Date of Award

Spring 1-1-2016

Document Type

Dissertation

Degree Name

Doctor of Philosophy (PhD)

Department

Electrical, Computer & Energy Engineering

First Advisor

Sriram Sankaranarayanan

Second Advisor

Fabio Somenzi

Third Advisor

Bor-Yuh Evan Chang

Fourth Advisor

James Kapinski

Fifth Advisor

Jyotirmoy V. Deshmukh

Abstract

In this thesis, we address the problem of reachability analysis in cyber-physical systems. These are systems engineered by interfacing computational components with the physical world. They provide partially or fully automated safety-critical services in the form of medical devices, autonomous vehicles, avionics and power systems.

We propose techniques to reason about the reachability of such systems, and provide methods for falsifying their safety properties. We model the cyber component as a software program and the physical component as a hybrid dynamical system. Unlike model based analysis, which uses either a purely symbolic or a numerical approach, we argue in favor of using a combination of the two. We justify this by noting that the software program running on a computer is completely specified and has precise semantics. In contrast, the model of the physical system is only an approximation. Hence, we treat the former as a white box, but treat the latter as a black box. Using symbolic methods for the cyber components and numerical methods for hybrid systems, we carefully capture the complex behaviors of software programs and circumvent the difficulty in analyzing complex models developed through first principles. To combine the two techniques, we use a Counterexample Guided Abstraction Refinement (CEGAR) framework. Furthermore, we explore learning techniques like regression and piecewise affine modeling to estimate and represent black box hybrid dynamical systems for the purpose of falsification.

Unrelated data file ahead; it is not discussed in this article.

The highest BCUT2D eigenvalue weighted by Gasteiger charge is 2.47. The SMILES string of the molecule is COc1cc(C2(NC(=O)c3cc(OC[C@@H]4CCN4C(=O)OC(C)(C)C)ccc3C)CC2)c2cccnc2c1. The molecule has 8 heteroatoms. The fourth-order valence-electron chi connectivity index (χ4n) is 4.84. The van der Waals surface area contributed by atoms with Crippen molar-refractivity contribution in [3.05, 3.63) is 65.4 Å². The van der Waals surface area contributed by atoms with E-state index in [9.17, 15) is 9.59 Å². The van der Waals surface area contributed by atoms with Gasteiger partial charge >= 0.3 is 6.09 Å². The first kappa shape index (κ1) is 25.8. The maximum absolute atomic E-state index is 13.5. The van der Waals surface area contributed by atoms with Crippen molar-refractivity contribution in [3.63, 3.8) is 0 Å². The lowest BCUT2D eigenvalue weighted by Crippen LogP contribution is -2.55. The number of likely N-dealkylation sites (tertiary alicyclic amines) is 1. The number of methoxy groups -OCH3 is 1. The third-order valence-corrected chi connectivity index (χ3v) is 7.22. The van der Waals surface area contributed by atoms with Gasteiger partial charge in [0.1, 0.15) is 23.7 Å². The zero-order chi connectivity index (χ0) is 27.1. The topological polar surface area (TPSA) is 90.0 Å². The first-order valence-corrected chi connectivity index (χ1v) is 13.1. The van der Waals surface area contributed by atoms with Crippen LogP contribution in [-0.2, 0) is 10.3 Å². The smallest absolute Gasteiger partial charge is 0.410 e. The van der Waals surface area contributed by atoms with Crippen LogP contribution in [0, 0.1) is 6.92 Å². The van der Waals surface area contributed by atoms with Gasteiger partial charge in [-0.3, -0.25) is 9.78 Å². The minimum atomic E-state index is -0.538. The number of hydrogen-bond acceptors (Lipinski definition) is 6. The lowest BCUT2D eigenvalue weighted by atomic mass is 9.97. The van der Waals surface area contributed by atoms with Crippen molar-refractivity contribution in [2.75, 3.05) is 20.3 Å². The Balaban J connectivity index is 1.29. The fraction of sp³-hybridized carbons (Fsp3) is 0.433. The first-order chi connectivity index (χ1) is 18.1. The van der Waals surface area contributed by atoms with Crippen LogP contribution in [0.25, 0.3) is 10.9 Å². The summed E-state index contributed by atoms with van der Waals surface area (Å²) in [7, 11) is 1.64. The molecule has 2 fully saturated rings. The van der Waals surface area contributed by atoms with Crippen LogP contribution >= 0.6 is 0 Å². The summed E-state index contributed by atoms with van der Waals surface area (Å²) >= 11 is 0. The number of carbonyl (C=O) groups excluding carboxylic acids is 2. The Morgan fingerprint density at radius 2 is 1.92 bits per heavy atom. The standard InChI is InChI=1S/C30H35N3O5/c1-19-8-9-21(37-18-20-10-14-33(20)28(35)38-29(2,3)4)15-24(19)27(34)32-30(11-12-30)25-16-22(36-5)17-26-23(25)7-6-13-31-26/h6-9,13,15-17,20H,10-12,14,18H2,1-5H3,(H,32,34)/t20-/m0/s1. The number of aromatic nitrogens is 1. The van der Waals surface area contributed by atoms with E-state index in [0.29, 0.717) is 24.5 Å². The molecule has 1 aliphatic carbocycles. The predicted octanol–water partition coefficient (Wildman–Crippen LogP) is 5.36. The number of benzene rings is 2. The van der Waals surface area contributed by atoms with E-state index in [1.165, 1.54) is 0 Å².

We use prototype implementations to demonstrate the effectiveness of presented ideas. Using non-trivial benchmarks, we compare their performance against the state of the art. We also comment on their applicability and discuss ideas for further improvement.

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